With world-renowned Thai gastronomy often in the spotlight, Cambodian cuisine tends to be overlooked. If Cambodian restaurants are not that common abroad, traveling through this country opened our taste buds to the specificities of its cuisine that deserves more attention. Keep reading
With Thailand ranking high up in the list of world’s best cuisines, neighbouring Laos remains in its shadow. Because of the thaification that has been going on since 1933, you may find out in this article that your favourite Thai dish may very well be a Laotian one! And more importantly, that Lao food deserves more credits… Keep reading
The Kampot pepper is famous in the best kitchens all around the world. Farmed since the 13th century in Cambodia, it is during the protectorate that the French realized the potential of the Kampot area, giving a subtle taste to the pepper that lingers on one’s tongue. The hills of Kampot along the Cambodian coast Keep reading!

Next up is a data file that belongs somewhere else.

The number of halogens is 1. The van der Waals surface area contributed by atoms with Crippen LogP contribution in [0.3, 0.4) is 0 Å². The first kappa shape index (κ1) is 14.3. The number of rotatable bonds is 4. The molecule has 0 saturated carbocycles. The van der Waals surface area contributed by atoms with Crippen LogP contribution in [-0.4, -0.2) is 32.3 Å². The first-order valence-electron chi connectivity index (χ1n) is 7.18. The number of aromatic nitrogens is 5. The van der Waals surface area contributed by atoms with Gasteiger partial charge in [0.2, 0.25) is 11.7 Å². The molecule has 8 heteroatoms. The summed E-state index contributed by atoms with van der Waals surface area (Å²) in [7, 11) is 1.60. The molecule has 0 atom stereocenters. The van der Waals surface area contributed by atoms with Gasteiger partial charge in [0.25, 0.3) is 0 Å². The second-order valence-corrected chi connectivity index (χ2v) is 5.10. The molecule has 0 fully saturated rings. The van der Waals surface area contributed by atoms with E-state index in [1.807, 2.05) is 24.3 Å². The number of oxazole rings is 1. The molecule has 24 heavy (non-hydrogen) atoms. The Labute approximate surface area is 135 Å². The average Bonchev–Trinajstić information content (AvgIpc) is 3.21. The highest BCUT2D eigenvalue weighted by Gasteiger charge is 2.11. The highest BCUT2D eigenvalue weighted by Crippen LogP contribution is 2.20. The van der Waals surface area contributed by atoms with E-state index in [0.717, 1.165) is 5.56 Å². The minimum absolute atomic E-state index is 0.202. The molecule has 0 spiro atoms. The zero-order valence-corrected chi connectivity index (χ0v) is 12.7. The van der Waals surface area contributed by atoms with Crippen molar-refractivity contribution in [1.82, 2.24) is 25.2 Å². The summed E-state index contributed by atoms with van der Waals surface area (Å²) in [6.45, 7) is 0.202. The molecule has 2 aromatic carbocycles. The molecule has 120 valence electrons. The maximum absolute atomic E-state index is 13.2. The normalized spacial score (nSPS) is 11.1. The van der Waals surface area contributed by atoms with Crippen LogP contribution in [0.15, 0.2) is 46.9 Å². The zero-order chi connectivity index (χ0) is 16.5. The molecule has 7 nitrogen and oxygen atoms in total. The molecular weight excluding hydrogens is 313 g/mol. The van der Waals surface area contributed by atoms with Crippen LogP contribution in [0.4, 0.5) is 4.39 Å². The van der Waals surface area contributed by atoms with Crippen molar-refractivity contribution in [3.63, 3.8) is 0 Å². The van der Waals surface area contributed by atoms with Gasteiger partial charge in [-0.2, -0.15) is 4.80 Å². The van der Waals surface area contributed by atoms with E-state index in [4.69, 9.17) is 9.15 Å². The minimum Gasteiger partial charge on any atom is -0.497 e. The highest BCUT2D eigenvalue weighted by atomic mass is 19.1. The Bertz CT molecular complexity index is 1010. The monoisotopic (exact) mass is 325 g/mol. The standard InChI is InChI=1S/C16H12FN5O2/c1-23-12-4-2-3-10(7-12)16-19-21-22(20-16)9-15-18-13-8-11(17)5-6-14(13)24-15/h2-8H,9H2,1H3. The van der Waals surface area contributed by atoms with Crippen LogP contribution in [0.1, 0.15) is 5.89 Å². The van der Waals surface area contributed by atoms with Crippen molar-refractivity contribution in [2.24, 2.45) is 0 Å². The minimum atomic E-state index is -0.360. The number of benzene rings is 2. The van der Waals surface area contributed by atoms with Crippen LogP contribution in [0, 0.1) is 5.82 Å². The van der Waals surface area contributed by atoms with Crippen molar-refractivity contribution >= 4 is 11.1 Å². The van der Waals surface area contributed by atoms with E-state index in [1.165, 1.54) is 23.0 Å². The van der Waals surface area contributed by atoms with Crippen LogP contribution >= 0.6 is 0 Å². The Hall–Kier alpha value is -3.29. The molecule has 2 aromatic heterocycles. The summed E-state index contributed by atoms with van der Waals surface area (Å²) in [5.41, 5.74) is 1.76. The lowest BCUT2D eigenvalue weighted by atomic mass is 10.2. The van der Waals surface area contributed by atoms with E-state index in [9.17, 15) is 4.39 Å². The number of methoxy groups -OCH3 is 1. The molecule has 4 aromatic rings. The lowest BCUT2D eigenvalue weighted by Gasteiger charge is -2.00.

I’m savouring what must be the best pad Thais I have ever had: bitterness, saltiness, sweetness, sourness and spiciness are perfectly balanced. My taste buds are in awe as I dig into the nicely presented green curry. I look at Oay with a big smile of satisfaction as I slowly raise my head. Having fantastic food in Thailand is the norm, but what is all the more surprising is that I cooked these myself. My pride enhances my senses! Keep traveling!
There are more than a thousand bakeries in Paris, and each Parisian has its own favourite. As a Parisian, my own favourite is Legay Choc and its crispy and fresh baguette, homemade to-die-for chouquettes and delicious viennoiseries. Keep reading
Think: the Netherlands. What are the first few images popping up into your mind? Wooden clogs, tulips, windmills? Maybe gay-weddings, bicycles, the Amsterdam canals, or brown coffee shops? What about the yellow gold? No, not Heineken, I’m talking: cheese! Keep reading
The stunning UNESCO World Heritage of the Mont Saint Michel, in France is not only famous for its beauty and medieval architecture, but also for its salt meadow lambs (agneaux de pré salés). Keep reading